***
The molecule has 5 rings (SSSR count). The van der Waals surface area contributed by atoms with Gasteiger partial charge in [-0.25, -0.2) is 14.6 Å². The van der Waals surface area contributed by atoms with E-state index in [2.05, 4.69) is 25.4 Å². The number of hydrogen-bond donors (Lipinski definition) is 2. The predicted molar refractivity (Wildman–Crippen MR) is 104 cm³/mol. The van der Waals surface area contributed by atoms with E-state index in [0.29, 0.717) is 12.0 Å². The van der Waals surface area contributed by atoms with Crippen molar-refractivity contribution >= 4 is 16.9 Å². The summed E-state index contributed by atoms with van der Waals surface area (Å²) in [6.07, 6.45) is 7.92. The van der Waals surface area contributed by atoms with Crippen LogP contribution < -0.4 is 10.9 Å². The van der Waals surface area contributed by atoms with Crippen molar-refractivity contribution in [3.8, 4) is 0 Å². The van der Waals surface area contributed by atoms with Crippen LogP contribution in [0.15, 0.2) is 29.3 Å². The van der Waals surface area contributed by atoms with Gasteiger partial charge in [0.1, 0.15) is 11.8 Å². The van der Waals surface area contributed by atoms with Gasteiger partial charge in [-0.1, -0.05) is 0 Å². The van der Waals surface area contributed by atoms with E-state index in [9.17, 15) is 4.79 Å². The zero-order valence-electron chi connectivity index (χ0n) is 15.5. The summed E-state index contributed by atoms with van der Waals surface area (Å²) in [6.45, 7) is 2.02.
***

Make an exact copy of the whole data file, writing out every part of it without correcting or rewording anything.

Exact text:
The molecule has 5 rings (SSSR count). The van der Waals surface area contributed by atoms with Gasteiger partial charge in [-0.25, -0.2) is 14.6 Å². The van der Waals surface area contributed by atoms with E-state index in [2.05, 4.69) is 25.4 Å². The number of hydrogen-bond donors (Lipinski definition) is 2. The predicted molar refractivity (Wildman–Crippen MR) is 104 cm³/mol. The van der Waals surface area contributed by atoms with E-state index in [0.29, 0.717) is 12.0 Å². The van der Waals surface area contributed by atoms with Crippen molar-refractivity contribution >= 4 is 16.9 Å². The summed E-state index contributed by atoms with van der Waals surface area (Å²) in [6.07, 6.45) is 7.92. The van der Waals surface area contributed by atoms with Crippen LogP contribution < -0.4 is 10.9 Å². The van der Waals surface area contributed by atoms with Crippen molar-refractivity contribution in [3.8, 4) is 0 Å². The van der Waals surface area contributed by atoms with Crippen LogP contribution in [0.15, 0.2) is 29.3 Å². The van der Waals surface area contributed by atoms with Gasteiger partial charge in [0.1, 0.15) is 11.8 Å². The van der Waals surface area contributed by atoms with Gasteiger partial charge in [-0.1, -0.05) is 0 Å². The van der Waals surface area contributed by atoms with E-state index in [9.17, 15) is 4.79 Å². The zero-order valence-electron chi connectivity index (χ0n) is 15.5. The summed E-state index contributed by atoms with van der Waals surface area (Å²) in [6.45, 7) is 2.02.